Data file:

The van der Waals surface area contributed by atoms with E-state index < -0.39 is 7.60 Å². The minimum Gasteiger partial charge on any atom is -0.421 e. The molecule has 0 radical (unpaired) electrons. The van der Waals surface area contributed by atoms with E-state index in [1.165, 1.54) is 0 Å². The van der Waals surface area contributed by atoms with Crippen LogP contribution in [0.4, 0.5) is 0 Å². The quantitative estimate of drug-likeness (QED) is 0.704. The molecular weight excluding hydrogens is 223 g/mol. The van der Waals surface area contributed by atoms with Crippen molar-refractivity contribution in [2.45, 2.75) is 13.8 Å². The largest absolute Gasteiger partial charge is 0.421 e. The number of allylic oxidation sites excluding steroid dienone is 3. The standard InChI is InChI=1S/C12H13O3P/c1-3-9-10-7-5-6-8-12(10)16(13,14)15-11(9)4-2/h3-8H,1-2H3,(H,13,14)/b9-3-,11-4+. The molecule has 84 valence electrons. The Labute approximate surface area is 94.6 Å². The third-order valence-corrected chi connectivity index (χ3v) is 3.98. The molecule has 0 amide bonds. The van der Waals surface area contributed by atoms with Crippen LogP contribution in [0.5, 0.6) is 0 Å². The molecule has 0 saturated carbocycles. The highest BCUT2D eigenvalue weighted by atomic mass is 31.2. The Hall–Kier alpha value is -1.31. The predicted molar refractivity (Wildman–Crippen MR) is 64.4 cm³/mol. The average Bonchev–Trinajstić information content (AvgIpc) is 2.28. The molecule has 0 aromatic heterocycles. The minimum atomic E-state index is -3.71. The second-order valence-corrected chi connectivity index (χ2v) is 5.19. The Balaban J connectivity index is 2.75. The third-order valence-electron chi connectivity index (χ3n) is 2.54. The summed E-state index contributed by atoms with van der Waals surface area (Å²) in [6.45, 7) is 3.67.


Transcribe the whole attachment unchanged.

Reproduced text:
The van der Waals surface area contributed by atoms with E-state index < -0.39 is 7.60 Å². The minimum Gasteiger partial charge on any atom is -0.421 e. The molecule has 0 radical (unpaired) electrons. The van der Waals surface area contributed by atoms with E-state index in [1.165, 1.54) is 0 Å². The van der Waals surface area contributed by atoms with Crippen LogP contribution in [0.4, 0.5) is 0 Å². The quantitative estimate of drug-likeness (QED) is 0.704. The molecular weight excluding hydrogens is 223 g/mol. The van der Waals surface area contributed by atoms with Crippen molar-refractivity contribution in [2.45, 2.75) is 13.8 Å². The largest absolute Gasteiger partial charge is 0.421 e. The number of allylic oxidation sites excluding steroid dienone is 3. The standard InChI is InChI=1S/C12H13O3P/c1-3-9-10-7-5-6-8-12(10)16(13,14)15-11(9)4-2/h3-8H,1-2H3,(H,13,14)/b9-3-,11-4+. The molecule has 84 valence electrons. The Labute approximate surface area is 94.6 Å². The third-order valence-corrected chi connectivity index (χ3v) is 3.98. The molecule has 0 amide bonds. The van der Waals surface area contributed by atoms with Crippen LogP contribution in [0.5, 0.6) is 0 Å². The molecule has 0 saturated carbocycles. The highest BCUT2D eigenvalue weighted by atomic mass is 31.2. The Hall–Kier alpha value is -1.31. The predicted molar refractivity (Wildman–Crippen MR) is 64.4 cm³/mol. The average Bonchev–Trinajstić information content (AvgIpc) is 2.28. The molecule has 0 aromatic heterocycles. The minimum atomic E-state index is -3.71. The second-order valence-corrected chi connectivity index (χ2v) is 5.19. The Balaban J connectivity index is 2.75. The third-order valence-electron chi connectivity index (χ3n) is 2.54. The summed E-state index contributed by atoms with van der Waals surface area (Å²) in [6.45, 7) is 3.67.